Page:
© BloombergAn attendee shows a sign replicating an electoral ballot during a campaign rally for Presidential candidate for the Movement for Socialism party (MAS) Luis Arce in La Paz, Bolivia, on Wednesday, Oct. 14, 2020. Former Economy and Public Finance Minister Luis Arce leads voter intention with 33.6% to 26.8% for former President Carlos Mesa.
(Bloomberg) -- Vote-counting has started Bolivia's in presidential and congressional elections with the socialist movement seeking a return to power a year after their leader Evo Morales was ousted and fled the country.
Morales's ally Luis Arce, a U.K.-educated economist, was ahead in polls, but needs to avoid a run-off in which voters opposed to his socialist party can unite behind a single candidate.
His main opponent is former President Carlos Mesa, an ex-journalist who led the country from 2003-2005.
Some store owners in La Paz boarded up their windows as a precaution again possible unrest, and security forces deployed heavily in the city's main avenues.
The vote is the first since last year's chaotic election, which led to violent unrest and accusations of fraud. Since then, Bolivia has been run by an unelected transition government which Arce and his supporters regard as illegitimate.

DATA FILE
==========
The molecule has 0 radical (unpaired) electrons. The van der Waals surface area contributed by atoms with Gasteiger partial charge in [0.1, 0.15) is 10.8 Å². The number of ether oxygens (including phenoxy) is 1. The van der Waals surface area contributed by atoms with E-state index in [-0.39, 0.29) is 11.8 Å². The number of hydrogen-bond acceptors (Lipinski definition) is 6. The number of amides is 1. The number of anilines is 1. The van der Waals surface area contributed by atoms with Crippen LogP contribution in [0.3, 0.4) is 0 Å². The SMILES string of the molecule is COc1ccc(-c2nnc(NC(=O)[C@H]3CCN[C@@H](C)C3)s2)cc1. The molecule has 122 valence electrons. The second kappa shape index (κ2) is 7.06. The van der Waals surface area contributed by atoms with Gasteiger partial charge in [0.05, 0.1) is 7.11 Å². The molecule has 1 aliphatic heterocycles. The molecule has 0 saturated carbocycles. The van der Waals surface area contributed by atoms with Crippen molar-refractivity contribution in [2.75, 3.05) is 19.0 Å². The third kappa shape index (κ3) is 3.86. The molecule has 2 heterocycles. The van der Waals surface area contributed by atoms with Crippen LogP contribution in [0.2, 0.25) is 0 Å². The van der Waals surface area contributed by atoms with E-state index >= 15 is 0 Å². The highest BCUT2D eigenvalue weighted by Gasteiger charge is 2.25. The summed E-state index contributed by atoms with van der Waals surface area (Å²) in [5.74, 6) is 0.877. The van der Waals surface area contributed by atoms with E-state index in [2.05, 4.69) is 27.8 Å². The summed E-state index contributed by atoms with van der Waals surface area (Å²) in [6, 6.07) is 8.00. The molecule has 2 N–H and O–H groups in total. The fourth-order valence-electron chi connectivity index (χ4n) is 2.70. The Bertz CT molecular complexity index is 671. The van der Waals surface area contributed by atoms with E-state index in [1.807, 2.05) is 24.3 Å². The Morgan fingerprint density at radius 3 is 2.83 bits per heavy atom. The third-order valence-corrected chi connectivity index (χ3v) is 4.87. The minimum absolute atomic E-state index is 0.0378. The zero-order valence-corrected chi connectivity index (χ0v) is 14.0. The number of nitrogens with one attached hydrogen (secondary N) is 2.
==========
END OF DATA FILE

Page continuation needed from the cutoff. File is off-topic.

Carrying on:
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To win in the first round, a candidate needs more than 50% of the vote, or more than 40% of the vote plus a margin of ten percentage points over the runner-up. If no one wins in the first round, there'll be a runoff on Nov. 29.
Polls closed at 5 p.m local time, though people still waiting in line are allowed to cast their vote. The day before the election, the electoral tribunal said it will only publish the results of the manual count and won't use the parallel quick-count system. This may delay the publication of results.
Salvador Romero, the head of the tribunal, told reporters that he expects vote-counting to take less than the five-day legal limit, though he didn't give a date.
(Adds that vote-counting has started, in first paragraph)
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